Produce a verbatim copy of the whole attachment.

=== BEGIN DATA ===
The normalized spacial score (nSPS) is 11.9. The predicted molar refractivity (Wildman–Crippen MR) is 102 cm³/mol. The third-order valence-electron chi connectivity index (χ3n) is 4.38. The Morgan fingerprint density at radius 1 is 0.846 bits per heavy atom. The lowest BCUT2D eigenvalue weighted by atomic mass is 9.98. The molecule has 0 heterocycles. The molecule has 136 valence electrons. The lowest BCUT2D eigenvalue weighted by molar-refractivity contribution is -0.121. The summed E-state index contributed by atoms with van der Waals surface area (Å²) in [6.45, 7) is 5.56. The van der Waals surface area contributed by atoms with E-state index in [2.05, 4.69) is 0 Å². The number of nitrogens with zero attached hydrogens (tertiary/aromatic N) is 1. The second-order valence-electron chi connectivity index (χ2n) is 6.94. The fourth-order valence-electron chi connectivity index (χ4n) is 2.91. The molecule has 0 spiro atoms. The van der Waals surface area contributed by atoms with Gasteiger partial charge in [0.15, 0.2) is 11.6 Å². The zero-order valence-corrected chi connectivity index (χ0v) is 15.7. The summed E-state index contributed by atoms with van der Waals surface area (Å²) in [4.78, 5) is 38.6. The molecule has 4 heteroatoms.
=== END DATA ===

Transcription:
The normalized spacial score (nSPS) is 11.9. The predicted molar refractivity (Wildman–Crippen MR) is 102 cm³/mol. The third-order valence-electron chi connectivity index (χ3n) is 4.38. The Morgan fingerprint density at radius 1 is 0.846 bits per heavy atom. The lowest BCUT2D eigenvalue weighted by atomic mass is 9.98. The molecule has 0 heterocycles. The molecule has 136 valence electrons. The lowest BCUT2D eigenvalue weighted by molar-refractivity contribution is -0.121. The summed E-state index contributed by atoms with van der Waals surface area (Å²) in [6.45, 7) is 5.56. The van der Waals surface area contributed by atoms with E-state index in [2.05, 4.69) is 0 Å². The number of nitrogens with zero attached hydrogens (tertiary/aromatic N) is 1. The second-order valence-electron chi connectivity index (χ2n) is 6.94. The fourth-order valence-electron chi connectivity index (χ4n) is 2.91. The molecule has 0 spiro atoms. The van der Waals surface area contributed by atoms with Gasteiger partial charge in [0.15, 0.2) is 11.6 Å². The zero-order valence-corrected chi connectivity index (χ0v) is 15.7. The summed E-state index contributed by atoms with van der Waals surface area (Å²) in [4.78, 5) is 38.6. The molecule has 4 heteroatoms.